The Great Green Wall is a greening project launched in the Sahel in 2007. The project aimed to forest significant areas of the Sahel as a way to create seasonal jobs, feed farmers and their families and help reduce the carbon dioxide levels in the atmosphere. It has enabled the reclamation of the barren land and supported the growth of plants such as millet, beans, and peanuts.

Benefits of greening the desert with permaculture

Desert permaculture is beneficial as it builds soil fertility by planting diverse crops, which help in moisture conservation and add to the nutrient content of the soil. The innovative approaches to holding and storing water contribute towards better water conservation techniques in areas where it is scarce.

Further, desert permaculture helps to protect vulnerable crops from wind, sun and cold. Mixing different species of crops creates the perfect condition for a desert garden to thrive. Desert permaculture reduces stress on plants and encourages pollinators and wildlife to visit your garden. Permaculture will introduce life to your landscape as animals visit the garden for food and nectar. Food forests in the desert enable sustainable food production in harsh conditions.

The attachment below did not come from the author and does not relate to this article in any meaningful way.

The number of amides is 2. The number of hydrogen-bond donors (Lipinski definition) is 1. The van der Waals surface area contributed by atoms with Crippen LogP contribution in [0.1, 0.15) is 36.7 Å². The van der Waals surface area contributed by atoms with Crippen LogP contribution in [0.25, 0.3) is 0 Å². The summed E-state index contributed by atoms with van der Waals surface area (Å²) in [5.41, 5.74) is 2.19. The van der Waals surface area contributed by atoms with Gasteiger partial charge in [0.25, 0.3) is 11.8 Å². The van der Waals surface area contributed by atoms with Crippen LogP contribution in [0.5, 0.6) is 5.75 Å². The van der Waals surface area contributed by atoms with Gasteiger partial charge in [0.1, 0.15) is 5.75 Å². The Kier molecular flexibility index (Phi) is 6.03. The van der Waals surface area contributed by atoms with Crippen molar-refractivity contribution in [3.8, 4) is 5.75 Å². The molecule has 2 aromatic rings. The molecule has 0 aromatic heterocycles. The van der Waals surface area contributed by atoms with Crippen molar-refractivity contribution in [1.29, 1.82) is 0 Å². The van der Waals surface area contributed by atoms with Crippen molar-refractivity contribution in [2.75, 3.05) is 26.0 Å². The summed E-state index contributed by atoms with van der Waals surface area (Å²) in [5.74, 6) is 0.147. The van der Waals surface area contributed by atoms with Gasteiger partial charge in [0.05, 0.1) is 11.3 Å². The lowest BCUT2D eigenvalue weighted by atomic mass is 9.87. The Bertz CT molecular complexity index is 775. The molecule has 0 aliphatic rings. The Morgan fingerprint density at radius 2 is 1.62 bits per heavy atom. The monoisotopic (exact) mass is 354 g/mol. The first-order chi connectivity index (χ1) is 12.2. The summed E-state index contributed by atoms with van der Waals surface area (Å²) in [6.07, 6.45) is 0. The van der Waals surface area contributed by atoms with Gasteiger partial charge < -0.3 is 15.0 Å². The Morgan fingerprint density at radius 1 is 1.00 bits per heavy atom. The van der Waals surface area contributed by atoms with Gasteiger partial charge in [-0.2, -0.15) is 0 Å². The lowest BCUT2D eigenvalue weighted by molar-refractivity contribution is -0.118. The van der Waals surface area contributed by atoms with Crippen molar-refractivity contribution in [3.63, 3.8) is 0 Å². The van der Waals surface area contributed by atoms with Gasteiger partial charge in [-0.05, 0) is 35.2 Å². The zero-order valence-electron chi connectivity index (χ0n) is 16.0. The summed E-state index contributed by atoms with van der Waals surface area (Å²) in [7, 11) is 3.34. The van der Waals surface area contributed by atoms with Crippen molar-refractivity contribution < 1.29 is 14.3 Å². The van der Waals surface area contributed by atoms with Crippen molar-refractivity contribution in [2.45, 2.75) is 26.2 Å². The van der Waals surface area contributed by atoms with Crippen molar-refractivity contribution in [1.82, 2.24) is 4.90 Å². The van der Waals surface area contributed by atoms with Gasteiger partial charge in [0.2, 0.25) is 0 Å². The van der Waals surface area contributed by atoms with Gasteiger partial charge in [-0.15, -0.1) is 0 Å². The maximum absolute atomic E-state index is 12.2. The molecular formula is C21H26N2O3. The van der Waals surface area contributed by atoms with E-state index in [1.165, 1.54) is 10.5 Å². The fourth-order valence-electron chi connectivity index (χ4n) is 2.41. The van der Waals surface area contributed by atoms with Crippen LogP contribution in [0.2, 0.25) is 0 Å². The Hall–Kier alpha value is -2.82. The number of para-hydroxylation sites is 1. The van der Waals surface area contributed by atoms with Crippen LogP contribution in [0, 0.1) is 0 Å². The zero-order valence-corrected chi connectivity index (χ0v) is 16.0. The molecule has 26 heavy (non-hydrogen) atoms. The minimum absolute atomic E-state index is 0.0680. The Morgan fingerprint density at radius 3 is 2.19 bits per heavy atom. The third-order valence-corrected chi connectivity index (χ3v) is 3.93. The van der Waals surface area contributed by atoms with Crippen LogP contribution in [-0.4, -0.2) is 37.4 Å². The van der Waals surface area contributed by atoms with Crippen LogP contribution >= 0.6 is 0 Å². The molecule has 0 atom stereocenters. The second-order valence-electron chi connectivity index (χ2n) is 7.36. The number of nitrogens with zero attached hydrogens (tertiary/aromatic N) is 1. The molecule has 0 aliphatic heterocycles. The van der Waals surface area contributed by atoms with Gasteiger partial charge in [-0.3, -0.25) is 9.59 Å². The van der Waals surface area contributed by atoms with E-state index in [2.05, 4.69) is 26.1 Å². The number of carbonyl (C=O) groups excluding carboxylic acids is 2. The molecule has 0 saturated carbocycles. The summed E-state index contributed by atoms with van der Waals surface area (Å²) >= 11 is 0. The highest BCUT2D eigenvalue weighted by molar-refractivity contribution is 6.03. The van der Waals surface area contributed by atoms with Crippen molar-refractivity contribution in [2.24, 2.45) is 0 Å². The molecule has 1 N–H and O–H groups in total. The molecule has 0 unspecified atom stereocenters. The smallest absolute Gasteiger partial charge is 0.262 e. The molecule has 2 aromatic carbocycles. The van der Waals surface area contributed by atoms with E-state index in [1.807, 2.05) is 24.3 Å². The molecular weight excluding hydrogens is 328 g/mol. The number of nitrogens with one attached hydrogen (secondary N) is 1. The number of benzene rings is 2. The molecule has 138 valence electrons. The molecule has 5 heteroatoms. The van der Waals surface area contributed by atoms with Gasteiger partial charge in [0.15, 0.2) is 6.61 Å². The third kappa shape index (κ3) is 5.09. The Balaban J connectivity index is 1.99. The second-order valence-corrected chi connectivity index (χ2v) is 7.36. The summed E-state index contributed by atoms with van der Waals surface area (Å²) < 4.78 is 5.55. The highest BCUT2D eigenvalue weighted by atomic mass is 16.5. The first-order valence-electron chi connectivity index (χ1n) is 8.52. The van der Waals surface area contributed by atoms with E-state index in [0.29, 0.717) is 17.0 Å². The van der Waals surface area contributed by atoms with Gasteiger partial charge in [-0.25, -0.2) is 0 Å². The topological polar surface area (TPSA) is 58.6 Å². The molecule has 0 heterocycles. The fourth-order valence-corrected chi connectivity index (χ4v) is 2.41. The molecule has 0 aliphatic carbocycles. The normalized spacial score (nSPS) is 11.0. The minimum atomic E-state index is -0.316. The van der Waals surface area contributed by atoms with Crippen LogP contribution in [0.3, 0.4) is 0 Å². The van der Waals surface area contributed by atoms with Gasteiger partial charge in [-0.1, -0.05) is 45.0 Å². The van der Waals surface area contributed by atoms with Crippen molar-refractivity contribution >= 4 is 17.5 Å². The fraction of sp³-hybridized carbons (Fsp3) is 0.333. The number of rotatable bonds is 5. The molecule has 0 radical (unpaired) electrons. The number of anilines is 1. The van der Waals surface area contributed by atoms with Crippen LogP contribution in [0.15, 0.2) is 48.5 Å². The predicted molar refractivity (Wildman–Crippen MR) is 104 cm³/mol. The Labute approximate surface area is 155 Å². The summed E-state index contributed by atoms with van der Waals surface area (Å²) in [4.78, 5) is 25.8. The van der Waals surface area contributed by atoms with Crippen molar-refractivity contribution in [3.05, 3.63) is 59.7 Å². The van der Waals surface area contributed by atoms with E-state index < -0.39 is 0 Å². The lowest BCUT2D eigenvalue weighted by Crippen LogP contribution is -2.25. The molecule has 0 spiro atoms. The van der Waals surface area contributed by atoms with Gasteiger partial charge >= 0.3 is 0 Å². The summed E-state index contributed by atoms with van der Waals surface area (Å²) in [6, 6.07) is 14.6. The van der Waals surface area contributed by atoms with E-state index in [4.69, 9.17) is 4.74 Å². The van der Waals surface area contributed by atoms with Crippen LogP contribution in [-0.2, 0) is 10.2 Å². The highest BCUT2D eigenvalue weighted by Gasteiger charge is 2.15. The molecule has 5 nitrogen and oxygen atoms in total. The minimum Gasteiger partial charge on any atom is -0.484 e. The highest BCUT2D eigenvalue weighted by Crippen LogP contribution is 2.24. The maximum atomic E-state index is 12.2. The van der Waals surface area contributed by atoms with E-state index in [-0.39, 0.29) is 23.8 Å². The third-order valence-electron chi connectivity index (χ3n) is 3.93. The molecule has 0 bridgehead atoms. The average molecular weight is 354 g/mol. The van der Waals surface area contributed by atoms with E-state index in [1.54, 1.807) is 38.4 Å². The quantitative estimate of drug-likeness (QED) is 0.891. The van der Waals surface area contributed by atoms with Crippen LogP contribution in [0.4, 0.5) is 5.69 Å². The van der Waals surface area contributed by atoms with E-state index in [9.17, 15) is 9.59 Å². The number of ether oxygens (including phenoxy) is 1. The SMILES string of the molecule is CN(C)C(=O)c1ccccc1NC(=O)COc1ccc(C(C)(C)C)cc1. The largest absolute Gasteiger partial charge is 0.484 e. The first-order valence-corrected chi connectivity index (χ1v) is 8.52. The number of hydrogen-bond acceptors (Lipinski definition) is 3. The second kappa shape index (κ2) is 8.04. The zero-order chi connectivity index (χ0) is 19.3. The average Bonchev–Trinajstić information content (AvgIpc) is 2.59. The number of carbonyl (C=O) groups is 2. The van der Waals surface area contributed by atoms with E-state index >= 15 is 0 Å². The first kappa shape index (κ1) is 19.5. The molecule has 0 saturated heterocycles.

What to plant

Plant different species in your desert garden. Fruit trees are the best option as they are better adapted to cold, heat and dry conditions. Trees with edible pine nuts can be good options for the food forest. Chokecherry, mesquite trees, Asian pears, and serviceberry are well suited to the extreme conditions of desert lands.

It is best to grow native plants that can survive with little moisture and remain evergreen even during the dry seasons. Raspberries, plum yews, thickly scented mints, sweet cicely and autumn olives will do well in desert conditions as they require very little maintenance once the garden ecosystem has been established. Fruit trees and flowering perennials maintain year-round interest in your garden by attracting small animals and birds. 


Desert ecosystems are inhospitable to most plants and animals. Developing ways to increase the productivity of these regions is possible by implementing permaculture principles. It is crucial to first work on water management before you begin planting in the desert. Once your water needs are sorted, you can plant native food crops and trees, introducing colour to the desert.